Speaking of TOSRV, on our way to brunch Saturday morning, I was bombarded with pleasant and painful memories of TOSRV as we passed the Hyatt on Capitol Square where TOSRV begins and ends. As I looked at the snow lining the streets, I reminded myself that in five short months, I’d be starting the mighty TOSRV from that very spot, hopefully in warmth and sunlight, though probably not. Though it was a “tropical” 20 degrees on Saturday, I know that I had no desire to take off for 105 miles to Portsmouth at that particular moment. I told myself that at least I knew the weather in May would be better than it was that moment. I hope.

Well, I know it’s Inauguration Day today. In a few short hours, Barack Obama will become our 44th president and, as you know, I couldn’t be more excited. I plan to listen on the NPR web streaming. I am a little put off at the amount of partying that accompanies these inaugurations. Wasn’t Garfield or someone sworn in hurriedly from his home during a dire moment? I wonder what the founding fathers would say to all this pomp and circumstance. But, oh well, I guess we 21st century folks just enjoy blowing a lot of money on frivolous celebrations… I’m not saying this to put down Obama. I know this sort of circus accompanies all swearing in ceremonies these days. I generally think it’s kind of stupid, but whatever. I’m also the girl who hates on baby and bridal showers, so I guess I really am in no position to comment.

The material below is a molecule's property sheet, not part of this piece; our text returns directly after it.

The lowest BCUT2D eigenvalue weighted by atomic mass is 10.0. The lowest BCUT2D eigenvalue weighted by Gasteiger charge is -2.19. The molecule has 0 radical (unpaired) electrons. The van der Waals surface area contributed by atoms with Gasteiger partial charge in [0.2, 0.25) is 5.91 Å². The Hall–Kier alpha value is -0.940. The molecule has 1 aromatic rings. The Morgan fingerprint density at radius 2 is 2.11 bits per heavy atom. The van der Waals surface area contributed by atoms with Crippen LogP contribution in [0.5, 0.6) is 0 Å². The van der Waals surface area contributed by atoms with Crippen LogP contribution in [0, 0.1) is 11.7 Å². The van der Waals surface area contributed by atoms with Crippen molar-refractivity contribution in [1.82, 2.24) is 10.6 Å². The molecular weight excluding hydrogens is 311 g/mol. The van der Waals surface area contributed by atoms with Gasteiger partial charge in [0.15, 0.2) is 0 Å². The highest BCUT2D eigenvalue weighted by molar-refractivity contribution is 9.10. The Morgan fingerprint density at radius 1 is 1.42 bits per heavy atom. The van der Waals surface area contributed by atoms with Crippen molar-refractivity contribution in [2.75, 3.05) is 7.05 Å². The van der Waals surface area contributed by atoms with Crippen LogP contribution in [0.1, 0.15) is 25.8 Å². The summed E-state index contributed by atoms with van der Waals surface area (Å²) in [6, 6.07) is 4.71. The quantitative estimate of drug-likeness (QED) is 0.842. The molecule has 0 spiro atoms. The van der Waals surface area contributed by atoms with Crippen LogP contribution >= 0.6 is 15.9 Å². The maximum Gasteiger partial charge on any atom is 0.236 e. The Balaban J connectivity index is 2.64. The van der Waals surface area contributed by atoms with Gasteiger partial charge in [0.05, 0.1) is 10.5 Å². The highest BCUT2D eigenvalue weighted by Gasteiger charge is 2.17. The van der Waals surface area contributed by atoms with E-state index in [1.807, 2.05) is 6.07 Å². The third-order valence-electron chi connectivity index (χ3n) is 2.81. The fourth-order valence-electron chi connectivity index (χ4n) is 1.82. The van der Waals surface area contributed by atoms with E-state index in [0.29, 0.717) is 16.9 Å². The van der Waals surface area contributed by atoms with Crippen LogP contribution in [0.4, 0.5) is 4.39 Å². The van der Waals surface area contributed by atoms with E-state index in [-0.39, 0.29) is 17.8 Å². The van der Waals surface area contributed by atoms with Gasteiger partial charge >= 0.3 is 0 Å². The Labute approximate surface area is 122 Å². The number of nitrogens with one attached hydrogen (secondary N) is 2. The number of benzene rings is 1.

That said, I do recognize the historical implications of this moment. It gives me hope that we’ve moved forward as a society when an African American man has been elected to president. Maybe we’re not as backward as my doom-and-gloom view always screams. Call me Chicken Little. The sky is falling, but maybe this time it’s a good thing.